Media Cheer 5M 'Assisted' Births Since 1978 - But, Ignore the 36M Abortions

Katie Yoder
By Katie Yoder | October 17, 2013 | 11:05 AM EDT

Since 1978, science helped create five million babies; abortion killed seven times as many.

Believe it or not, the media is celebrating births, as they recently noted that five million "assisted reproductive" births since have occurred 1978.

But, while they're cheering the productivity of the chemically enhanced and scientifically tweaked stork, it would be nice to mention how busy the vulture has been during the same period - 36 million U.S. children were aborted during those years.

Outlets including USA Today, Time, CBS,  NBC and NBC's "Today" (Oct. 16) applauded "assisted reproductive technologies" (ART), such as the IVF method and surrogacy, for helping produce five million babies worldwide since 1978.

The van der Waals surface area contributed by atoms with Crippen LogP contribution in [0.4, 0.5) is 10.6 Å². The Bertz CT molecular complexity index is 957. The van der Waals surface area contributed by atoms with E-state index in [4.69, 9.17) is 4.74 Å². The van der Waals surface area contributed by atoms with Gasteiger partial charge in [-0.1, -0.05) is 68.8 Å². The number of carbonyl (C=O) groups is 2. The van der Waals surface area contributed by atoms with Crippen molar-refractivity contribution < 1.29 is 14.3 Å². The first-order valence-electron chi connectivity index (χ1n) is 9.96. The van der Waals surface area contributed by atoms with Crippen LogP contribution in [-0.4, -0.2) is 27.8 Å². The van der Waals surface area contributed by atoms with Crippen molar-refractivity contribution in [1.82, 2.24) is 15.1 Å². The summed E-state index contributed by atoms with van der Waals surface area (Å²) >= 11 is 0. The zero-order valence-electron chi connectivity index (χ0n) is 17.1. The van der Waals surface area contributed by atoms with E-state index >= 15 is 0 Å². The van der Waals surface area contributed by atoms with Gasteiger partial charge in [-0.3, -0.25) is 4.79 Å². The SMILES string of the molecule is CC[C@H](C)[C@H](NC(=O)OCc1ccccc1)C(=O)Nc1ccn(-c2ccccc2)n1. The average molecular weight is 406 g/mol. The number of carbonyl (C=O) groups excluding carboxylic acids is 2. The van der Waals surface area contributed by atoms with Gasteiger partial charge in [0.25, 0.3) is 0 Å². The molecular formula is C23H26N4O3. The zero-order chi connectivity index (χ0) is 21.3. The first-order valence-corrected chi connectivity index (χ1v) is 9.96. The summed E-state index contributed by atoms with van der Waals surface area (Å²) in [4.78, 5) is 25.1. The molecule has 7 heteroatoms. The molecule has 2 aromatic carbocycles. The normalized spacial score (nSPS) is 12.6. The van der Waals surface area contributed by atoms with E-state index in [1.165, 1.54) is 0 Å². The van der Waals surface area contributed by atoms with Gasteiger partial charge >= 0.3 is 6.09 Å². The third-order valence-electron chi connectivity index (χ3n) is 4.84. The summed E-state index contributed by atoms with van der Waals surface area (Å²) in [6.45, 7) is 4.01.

The International Committee for the Monitoring of Assisted Reproductive Technology announced the estimated five million during the International Federation of Fertility Societies 21st World Congress on Fertility and Sterility and the 69th Annual Meeting of the American Society for Reproductive Justice.

To commemorate the event, both CBS and TIME cited International Federation of Fertility Societies Board member Richard Kennedy as he explained the "great medical success story." "The number of babies born through ART is now about the same as the population of a U.S. state such as Colorado, or a country such as Lebanon or Ireland," Kennedy concluded.

On the other hand, aborted American babies since 1978 equal a country more populated than Canada, or, in Kennedy calculations, roughly seven Irelands. The Centers for Disease Control and Prevention recorded 36 million abortions in the U.S. during the same time period (1978 - present).

But, we'll never hear that number in the media, which censor the pro-life movement, from networks refusing to utter the word "life" and deeming doomed babies "fetuses" to dedicating a measly 17 seconds to cover a 500,000-strong March for Life in Washington, D.C.